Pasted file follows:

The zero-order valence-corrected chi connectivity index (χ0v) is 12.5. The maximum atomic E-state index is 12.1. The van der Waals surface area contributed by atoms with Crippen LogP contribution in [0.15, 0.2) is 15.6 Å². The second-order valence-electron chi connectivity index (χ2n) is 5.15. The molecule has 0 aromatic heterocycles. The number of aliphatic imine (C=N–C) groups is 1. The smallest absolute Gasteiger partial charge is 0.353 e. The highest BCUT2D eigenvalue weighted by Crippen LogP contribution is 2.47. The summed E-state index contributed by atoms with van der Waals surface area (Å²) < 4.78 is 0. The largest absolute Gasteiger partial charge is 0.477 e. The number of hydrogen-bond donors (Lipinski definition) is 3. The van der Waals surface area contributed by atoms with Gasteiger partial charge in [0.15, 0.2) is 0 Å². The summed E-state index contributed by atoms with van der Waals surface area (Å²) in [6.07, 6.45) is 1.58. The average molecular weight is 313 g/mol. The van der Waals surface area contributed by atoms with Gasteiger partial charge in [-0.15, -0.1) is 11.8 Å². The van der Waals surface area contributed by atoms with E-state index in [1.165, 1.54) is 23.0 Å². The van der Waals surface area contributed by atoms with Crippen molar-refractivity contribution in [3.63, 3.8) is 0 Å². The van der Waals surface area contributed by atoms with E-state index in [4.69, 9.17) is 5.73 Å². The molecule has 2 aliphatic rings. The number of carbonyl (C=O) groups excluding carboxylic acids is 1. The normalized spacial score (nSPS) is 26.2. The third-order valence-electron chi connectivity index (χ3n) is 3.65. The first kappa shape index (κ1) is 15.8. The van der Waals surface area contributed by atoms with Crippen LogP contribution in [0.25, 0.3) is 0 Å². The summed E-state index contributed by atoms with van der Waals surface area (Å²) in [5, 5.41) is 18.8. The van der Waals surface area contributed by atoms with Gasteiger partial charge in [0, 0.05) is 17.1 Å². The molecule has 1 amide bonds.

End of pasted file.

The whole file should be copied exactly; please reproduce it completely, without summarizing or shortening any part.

The zero-order valence-corrected chi connectivity index (χ0v) is 12.5. The maximum atomic E-state index is 12.1. The van der Waals surface area contributed by atoms with Crippen LogP contribution in [0.15, 0.2) is 15.6 Å². The second-order valence-electron chi connectivity index (χ2n) is 5.15. The molecule has 0 aromatic heterocycles. The number of aliphatic imine (C=N–C) groups is 1. The smallest absolute Gasteiger partial charge is 0.353 e. The highest BCUT2D eigenvalue weighted by Crippen LogP contribution is 2.47. The summed E-state index contributed by atoms with van der Waals surface area (Å²) < 4.78 is 0. The largest absolute Gasteiger partial charge is 0.477 e. The number of hydrogen-bond donors (Lipinski definition) is 3. The van der Waals surface area contributed by atoms with Gasteiger partial charge in [0.15, 0.2) is 0 Å². The summed E-state index contributed by atoms with van der Waals surface area (Å²) in [6.07, 6.45) is 1.58. The average molecular weight is 313 g/mol. The van der Waals surface area contributed by atoms with Gasteiger partial charge in [-0.15, -0.1) is 11.8 Å². The van der Waals surface area contributed by atoms with E-state index in [1.165, 1.54) is 23.0 Å². The van der Waals surface area contributed by atoms with Crippen molar-refractivity contribution in [3.63, 3.8) is 0 Å². The van der Waals surface area contributed by atoms with E-state index in [4.69, 9.17) is 5.73 Å². The molecule has 2 aliphatic rings. The number of carbonyl (C=O) groups excluding carboxylic acids is 1. The normalized spacial score (nSPS) is 26.2. The third-order valence-electron chi connectivity index (χ3n) is 3.65. The first kappa shape index (κ1) is 15.8. The van der Waals surface area contributed by atoms with Crippen LogP contribution in [0.25, 0.3) is 0 Å². The summed E-state index contributed by atoms with van der Waals surface area (Å²) in [5, 5.41) is 18.8. The van der Waals surface area contributed by atoms with Gasteiger partial charge in [0, 0.05) is 17.1 Å². The molecule has 1 amide bonds.